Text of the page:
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Children of the Ghetto
In its first appearance in 1892, Israel Zangwill's Children of the Ghetto created a sensation in both England and America, becoming the first Anglo-Jewish bestseller and establishing Zangwill as the literary voice of Anglo-Jewry. A novel set in late nineteenth-century London, Children of the Ghetto gave an inside look into an immigrant community that was almost as mysterio ...more
Paperback, 512 pages
Published 1998 by Wayne State University Press
(first published 1892)
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The edition I read of this book included both "Children of the Ghetto" and "Grandchildren of the Ghetto". The novel is primarily set in the Jewish ghetto of London's east end. Zangwill's portrayal of the ghetto is unsparing, yet empathetic. His characters are Dickensian and his development of setting reminds me of both Dickens and Betty Smith. Zangwill paints a portrait of London's Jewish ghetto of the late 1800's much as Smith did with early 20th century Brooklyn. The characters are, for the mo ...more
I love classic literature, and it was a wonderful change to read a Dickensian book that was filled entirely with Jewish characters. There were moments of real spark--scenes that were well written and believable. There were also many passages that were boring or contrived, or that felt caricatured and balanced out the believable characters... Overall I recommend it if you have an interest in a classic novel starring Jews that has both surprising grace and the usual dated parts.
Sep 23, 2015 Kat Steiner rated it liked it · review of another edition
I read this after hearing about it when the BBC proms did Fiddler on the Roof this summer. I was sort of expecting a series of disjointed vignettes of life in the Victorian London Jewish ghetto. And that's exactly what it is, for the most part. The stories are loosely linked together, there are hundreds of characters, lots of Yiddish and Hebrew that I didn't understand (there's a glossary at the back but it doesn't work well for Kindle readers), but for the most part moderately interesting.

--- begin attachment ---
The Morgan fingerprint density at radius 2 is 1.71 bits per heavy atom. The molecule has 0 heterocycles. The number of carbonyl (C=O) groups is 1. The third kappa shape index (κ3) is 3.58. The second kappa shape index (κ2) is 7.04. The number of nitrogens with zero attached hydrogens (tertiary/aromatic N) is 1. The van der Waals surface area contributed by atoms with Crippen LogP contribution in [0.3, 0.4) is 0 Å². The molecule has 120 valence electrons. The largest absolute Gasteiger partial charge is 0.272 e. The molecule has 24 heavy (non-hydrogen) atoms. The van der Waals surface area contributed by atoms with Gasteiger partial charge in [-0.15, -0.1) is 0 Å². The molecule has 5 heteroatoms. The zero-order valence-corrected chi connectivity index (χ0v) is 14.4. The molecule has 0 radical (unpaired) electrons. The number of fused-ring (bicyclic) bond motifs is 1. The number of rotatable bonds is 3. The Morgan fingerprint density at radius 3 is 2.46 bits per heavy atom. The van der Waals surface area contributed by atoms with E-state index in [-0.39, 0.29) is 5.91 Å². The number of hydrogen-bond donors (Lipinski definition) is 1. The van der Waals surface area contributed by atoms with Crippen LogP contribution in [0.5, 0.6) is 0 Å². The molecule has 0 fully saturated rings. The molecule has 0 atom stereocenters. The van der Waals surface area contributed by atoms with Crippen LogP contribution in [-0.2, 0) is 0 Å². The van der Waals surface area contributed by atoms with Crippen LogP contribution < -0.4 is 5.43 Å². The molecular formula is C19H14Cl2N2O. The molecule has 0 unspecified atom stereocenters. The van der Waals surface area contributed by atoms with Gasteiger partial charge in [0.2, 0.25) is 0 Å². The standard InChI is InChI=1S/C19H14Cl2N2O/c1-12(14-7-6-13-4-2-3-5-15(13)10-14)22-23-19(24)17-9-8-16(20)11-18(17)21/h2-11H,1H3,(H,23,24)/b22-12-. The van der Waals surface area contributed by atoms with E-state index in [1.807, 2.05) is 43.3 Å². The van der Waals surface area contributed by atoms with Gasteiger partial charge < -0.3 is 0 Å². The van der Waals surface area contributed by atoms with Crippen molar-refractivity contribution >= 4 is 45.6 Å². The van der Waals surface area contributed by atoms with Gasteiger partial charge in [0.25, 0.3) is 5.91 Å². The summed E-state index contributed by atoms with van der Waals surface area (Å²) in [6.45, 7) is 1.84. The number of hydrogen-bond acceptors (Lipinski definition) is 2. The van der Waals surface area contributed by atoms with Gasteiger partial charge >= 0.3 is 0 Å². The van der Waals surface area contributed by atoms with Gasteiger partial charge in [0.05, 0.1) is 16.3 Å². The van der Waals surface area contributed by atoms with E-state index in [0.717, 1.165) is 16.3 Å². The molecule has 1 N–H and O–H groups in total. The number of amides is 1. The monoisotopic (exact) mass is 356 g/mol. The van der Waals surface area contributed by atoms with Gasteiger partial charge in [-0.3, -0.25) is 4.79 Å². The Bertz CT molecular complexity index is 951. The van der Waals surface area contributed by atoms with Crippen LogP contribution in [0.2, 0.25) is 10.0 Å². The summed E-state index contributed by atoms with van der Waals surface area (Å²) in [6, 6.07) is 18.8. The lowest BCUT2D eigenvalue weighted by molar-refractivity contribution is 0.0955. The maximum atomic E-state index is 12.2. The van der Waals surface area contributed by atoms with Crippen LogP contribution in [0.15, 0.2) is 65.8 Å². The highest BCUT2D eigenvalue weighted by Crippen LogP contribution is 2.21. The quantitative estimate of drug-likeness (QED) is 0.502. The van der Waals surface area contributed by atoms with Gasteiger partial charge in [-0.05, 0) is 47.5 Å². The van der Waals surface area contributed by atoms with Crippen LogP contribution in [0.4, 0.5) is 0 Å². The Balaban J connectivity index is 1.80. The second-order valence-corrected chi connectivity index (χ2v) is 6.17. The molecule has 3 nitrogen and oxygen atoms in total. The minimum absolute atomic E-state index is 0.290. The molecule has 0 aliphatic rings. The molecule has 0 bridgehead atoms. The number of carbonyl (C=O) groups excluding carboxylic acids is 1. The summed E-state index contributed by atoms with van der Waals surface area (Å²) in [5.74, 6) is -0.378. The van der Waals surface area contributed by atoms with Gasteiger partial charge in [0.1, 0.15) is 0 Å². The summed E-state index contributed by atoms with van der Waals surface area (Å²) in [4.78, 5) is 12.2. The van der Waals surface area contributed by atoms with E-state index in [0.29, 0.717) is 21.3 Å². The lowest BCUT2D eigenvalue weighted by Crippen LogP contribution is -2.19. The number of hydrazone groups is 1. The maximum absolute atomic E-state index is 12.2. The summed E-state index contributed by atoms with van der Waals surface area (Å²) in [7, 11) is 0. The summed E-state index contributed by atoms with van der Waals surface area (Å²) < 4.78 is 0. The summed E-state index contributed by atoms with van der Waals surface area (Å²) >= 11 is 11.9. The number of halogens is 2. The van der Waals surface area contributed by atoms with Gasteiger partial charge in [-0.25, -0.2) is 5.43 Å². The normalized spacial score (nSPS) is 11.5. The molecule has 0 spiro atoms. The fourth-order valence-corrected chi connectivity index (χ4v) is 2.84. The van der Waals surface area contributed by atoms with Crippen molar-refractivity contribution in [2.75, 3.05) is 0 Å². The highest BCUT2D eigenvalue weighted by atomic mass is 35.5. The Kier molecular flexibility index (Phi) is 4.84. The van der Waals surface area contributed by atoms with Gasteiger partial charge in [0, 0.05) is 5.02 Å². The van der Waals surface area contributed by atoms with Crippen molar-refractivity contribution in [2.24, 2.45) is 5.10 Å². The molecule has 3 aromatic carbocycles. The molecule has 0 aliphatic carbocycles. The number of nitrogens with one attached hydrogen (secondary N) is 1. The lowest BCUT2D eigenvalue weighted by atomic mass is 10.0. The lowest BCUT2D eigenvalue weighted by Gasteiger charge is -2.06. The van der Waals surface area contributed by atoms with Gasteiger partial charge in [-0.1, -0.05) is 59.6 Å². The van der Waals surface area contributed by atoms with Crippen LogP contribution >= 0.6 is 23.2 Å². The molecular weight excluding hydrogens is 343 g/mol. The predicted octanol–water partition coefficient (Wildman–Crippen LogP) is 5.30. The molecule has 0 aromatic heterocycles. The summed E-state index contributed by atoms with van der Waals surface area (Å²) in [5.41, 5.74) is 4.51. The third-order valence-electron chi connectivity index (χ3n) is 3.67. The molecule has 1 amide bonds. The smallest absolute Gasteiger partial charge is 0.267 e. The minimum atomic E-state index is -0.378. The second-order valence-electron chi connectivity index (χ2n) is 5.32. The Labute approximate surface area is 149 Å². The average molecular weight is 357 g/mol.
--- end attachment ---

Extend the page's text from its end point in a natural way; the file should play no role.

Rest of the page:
This battered red bound hardcopy from 1893 fell into my lap from a thrift shop box, and I was delighted. I'd never heard of Israel Zangwill before, nor had I heard of his gentile alias "The Jewish Dickens." How could I resist such gem passages as: "He was a man of prodigious distorted mental activity. He had read omivoriously amid the vast stores of Hebrew literature, was a great authority on Cabbalah, understood astronomy, and still more astrology, was strong on finance, and could argue coheren ...more
The seminal narrative of juxtaposed lives of Jews in London's east end in the 1880s brings home the hardships of spilled soup-kitchen broth, the sorrow of elderly parents inventing rich relatives to avoid being a burden to their children, the despair of of families grieving the death of the son in whose education the meagre family wealth had been invested, and the tragi-comic implications of an accidental nuptial.
Encyclopedic in scope, Children of the Ghetto gives an intimate look at life in the East End of London at the turn of the century. A novel of Judaica, its detail may not appeal to all. In fact, it is the historical accuracy of Jewish life that makes it so interesting--like a Dickens novel with Jews.